In general, the smaller hawks, like the Kestrel and Sharp-shinned Hawk, are most common on the first day following the passage of a cold front. The larger, soaring birds, like the Eagles and Buteos, are more abundant on the second (or third) day of sustained north to northwest winds.

Northeast winds can also produce large flights, particularly falcons (which are not shy about crossing water and prone to migrate offshore). Southerly or southwesterly winds make for business-as-usual migrations, which means only several hundred birds a day during the peak of the migratory period, instead of several thousand birds.

Characteristics of the Flight

Migratory Period

The migratory period differs species to species. Northern Harriers, American Kestrels and Bald Eagles have very protracted migrations, August through December. Peregrine Falcons are more restricted. About 90% of any season’s Peregrines will pass between September 26 and October 12. In general, the Accipiters and Falcons are most abundant from mid-September through mid-October; Buteos most abundant mid-October on. Osprey peak between mid-September and mid-October. Golden Eagles are most common in the last week of October. Northern Goshawk, Rough-legged Hawks and vultures are October/November migrants. In terms of overall numbers, the greatest flights (involving thousands of birds) occur in late-September to mid-October. The greatest species diversity, involving 11 to 14 species per day, occurs from late-October to mid-November (with average daily totals of 500 birds.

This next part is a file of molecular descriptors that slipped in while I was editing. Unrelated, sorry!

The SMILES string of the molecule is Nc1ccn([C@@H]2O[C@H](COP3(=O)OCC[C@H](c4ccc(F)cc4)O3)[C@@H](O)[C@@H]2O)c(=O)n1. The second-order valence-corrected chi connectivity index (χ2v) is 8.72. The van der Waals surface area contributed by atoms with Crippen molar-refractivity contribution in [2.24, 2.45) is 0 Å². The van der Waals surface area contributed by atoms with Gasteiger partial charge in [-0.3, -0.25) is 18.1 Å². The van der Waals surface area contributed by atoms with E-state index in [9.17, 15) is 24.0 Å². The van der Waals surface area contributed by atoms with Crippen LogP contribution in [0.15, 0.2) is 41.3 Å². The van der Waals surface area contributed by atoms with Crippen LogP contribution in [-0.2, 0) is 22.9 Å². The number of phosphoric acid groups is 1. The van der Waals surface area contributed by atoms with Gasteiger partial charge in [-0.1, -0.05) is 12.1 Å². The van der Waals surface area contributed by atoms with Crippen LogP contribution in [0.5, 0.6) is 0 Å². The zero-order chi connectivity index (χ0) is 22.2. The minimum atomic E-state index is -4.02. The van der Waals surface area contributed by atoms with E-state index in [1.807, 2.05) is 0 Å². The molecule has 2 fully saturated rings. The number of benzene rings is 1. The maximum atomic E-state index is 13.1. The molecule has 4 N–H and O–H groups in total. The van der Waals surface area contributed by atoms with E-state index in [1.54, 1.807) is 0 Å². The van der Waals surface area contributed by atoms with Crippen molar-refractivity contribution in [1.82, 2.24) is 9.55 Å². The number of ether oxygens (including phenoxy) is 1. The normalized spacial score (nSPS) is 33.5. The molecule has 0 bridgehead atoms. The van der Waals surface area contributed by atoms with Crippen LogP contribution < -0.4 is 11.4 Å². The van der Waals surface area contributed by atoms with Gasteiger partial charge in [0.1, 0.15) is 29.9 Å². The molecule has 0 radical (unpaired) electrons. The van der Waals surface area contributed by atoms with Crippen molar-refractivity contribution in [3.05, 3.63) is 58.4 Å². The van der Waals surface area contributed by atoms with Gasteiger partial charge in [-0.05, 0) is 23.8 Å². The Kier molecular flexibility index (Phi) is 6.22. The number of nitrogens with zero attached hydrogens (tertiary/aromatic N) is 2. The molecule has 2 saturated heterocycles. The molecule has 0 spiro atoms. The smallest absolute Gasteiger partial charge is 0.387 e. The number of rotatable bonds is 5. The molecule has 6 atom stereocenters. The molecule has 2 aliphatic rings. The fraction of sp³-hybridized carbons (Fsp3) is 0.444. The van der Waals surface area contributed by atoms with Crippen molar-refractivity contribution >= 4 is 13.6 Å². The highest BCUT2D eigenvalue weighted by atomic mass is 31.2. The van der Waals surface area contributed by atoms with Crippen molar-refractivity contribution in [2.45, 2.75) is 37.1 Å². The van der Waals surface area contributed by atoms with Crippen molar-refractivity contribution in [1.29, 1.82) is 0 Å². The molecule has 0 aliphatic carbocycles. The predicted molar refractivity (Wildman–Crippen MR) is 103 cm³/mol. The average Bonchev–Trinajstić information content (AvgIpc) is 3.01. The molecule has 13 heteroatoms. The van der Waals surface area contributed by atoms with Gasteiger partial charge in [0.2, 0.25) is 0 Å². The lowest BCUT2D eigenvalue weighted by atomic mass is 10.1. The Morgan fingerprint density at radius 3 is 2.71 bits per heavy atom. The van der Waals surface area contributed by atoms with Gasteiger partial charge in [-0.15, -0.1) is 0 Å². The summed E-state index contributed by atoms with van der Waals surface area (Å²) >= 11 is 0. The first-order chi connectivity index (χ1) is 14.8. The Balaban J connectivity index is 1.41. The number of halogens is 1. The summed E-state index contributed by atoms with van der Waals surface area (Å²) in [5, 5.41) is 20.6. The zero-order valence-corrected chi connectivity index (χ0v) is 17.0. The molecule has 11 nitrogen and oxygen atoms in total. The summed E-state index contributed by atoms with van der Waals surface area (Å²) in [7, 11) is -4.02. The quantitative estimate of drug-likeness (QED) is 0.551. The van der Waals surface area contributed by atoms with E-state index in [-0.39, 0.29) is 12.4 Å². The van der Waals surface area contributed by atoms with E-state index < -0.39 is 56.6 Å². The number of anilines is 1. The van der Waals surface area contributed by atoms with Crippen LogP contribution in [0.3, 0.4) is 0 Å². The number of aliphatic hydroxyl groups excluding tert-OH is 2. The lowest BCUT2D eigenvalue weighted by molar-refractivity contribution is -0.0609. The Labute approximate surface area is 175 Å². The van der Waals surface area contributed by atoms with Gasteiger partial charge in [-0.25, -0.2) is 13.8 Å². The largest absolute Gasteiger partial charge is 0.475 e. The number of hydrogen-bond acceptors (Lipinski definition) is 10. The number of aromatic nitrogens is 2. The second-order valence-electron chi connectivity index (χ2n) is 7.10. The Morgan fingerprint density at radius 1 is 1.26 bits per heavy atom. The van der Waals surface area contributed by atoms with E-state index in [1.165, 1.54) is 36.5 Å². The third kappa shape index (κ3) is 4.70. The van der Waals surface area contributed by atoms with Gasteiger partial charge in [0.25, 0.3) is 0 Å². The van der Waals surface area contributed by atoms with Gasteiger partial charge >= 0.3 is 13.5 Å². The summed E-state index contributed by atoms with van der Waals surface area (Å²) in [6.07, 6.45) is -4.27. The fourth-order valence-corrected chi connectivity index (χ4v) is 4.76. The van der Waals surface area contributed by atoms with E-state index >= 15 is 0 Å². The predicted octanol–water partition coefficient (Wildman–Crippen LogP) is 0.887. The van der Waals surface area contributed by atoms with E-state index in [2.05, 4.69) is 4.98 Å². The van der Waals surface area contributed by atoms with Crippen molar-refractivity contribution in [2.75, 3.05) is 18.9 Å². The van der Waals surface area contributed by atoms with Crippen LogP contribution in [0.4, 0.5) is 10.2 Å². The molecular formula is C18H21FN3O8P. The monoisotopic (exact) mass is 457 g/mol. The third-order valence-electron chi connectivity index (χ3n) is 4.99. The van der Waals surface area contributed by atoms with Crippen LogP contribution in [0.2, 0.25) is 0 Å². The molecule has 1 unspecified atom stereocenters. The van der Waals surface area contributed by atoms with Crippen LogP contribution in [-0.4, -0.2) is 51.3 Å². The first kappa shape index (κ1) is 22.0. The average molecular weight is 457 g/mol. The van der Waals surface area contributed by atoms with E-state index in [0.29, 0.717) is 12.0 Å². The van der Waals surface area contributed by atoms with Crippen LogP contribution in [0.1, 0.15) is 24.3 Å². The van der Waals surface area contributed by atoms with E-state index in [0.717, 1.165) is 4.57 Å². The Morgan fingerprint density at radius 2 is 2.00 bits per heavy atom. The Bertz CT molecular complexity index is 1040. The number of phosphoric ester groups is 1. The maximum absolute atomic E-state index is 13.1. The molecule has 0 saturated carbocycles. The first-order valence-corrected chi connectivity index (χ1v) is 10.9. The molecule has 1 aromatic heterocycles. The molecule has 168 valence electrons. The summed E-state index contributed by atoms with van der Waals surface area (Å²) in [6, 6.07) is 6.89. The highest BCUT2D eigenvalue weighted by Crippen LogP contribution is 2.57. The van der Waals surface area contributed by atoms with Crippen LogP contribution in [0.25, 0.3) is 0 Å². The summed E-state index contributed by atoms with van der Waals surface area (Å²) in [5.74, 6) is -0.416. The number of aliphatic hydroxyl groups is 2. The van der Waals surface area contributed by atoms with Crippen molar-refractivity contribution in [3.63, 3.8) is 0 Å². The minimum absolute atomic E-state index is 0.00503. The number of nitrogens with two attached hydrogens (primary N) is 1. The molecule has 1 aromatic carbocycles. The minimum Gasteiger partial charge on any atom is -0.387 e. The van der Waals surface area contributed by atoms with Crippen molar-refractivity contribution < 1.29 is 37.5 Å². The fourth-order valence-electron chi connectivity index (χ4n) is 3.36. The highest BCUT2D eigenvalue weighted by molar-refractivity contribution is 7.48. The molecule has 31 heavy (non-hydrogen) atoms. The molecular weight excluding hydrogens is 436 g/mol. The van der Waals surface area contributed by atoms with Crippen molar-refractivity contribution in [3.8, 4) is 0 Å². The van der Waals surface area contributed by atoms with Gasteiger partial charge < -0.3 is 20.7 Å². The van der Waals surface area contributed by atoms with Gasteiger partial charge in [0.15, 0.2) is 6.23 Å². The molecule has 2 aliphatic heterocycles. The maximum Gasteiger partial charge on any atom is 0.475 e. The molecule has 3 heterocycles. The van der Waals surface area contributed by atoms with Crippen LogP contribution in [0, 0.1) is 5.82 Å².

Daily Activity Pattern

Birds of prey are often on the wing at first light, skimming low over the marsh or through the trees. As the day warms, thermal production increases and flights gain altitude,  often exceeding the limits of the unaided eye to see high flying birds. By mid-afternoon, as thermal strength wanes, birds respond by flying lower (and many start hunting seriously). But birds of prey can be seen at any time of day: hunting, feeding, perching, or just soaring over the peninsula. Accipiters are most active in the morning; Falcons in the afternoon; Buteos are most easily viewed from mid-morning to mid-afternoon.

Aids to Hawk Watching

Good binoculars are a must; spotting scopes useful. Field guides that deal specifically with the identification of hawks in flight are invaluable. CMBO’s two nature stores (in Cape May Point and in Goshen) offer the state’s finest selection of birding optics and a wide assortment of books that focus on birds of prey—many of which are written by reknowned naturalists, who call Cape May home. Other useful items include sunglasses, a brimmed hat (to cut down on sun glare), sun screen and a bottle of water.

Where to Watch

For most species, under most wind conditions, the Hawkwatch at Cape May Point State Park offers the best perspective. The platform is located just east of the parking lot. An official Hawk Counter is on duty from September 1 – November 30. The count is conducted by the Cape May Bird Observatory in cooperation with New Jersey Forest and Parks and with funding this year from Swarovski Optik. Interpretive Interns are on hand from mid-September through October to help visitors with identification and answer questions relating to birds of prey. The platform also serves as the social hub for local and visiting birders alike, a place to share information.